The week after dad’s death, two gifts arrived on my doorstep: a foil covered tray of chicken enchiladas and a ceramic pot of beef Bourguignon. Both were homemade and left by friends. As different as one dish was from the other, they tasted equally of comfort.
There is something about food and grief that are entwined. It’s a strange connection. Why is a tray of lasagne such an instinctive response to a neighbour’s sadness? What has chicken soup got to do with a friend’s broken heart? At one moment these things are at odds — grief is deep and life-altering while food is momentary. Yet the gift of food speaks a lasting language of its own. Food is a way of expressing care when words are hard to find.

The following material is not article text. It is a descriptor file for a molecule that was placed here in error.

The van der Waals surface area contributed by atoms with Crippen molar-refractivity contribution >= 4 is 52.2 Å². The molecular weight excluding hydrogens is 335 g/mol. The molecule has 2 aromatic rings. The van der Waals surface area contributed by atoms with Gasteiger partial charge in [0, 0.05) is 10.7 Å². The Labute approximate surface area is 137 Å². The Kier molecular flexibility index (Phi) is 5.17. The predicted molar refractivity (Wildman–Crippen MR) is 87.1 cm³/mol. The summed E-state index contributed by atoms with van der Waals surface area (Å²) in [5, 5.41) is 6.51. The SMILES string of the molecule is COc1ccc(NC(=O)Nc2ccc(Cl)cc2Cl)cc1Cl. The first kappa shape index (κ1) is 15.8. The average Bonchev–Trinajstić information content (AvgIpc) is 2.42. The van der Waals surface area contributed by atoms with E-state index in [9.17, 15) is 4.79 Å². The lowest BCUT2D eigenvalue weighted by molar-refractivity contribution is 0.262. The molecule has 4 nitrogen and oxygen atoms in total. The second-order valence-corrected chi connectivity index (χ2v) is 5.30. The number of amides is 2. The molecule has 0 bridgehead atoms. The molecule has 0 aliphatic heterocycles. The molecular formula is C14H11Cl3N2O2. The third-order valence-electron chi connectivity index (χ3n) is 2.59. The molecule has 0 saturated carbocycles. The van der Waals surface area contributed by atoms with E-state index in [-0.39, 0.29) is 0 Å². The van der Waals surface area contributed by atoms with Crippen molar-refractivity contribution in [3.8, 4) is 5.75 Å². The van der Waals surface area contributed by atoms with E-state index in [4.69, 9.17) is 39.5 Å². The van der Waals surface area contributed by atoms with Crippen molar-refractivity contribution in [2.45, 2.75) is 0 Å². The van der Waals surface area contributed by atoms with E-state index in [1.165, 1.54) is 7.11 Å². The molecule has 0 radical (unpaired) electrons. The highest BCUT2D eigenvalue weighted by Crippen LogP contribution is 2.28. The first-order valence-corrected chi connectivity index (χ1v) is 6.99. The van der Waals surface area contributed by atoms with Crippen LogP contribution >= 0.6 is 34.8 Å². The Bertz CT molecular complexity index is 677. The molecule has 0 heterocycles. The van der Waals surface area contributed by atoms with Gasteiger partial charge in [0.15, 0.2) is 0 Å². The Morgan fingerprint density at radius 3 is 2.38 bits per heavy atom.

An offering of food is an act of reassurance. “It’ll be ok,” it says. As lonely as grief can be, a bowl of something offered with love reminds us that we are not alone. The gift of food is proof of a safety net that sits beneath us. In each mouthful we swallow warmth and friendship that sustain us for the way ahead.
Catholics believe in ‘transubstantiation’. In their celebration of the Mass, the elements of bread and wine become the real body and blood of Christ as the ritual proceeds. We Baptists quibble about this, but I sense the comfort my Catholic friends receive from such confidence: there is more happening in this meal than meets the eye.
I get it. My tray of enchiladas is more than a cheesy blend of chicken wrapped in flour tortillas. My pot of Bourguignon is significantly more than tender beef, wine and mushrooms. In both gifts there is the taste of love, and of God, as real and tangible as it can be. More than two months later, the food is gone but the taste remains.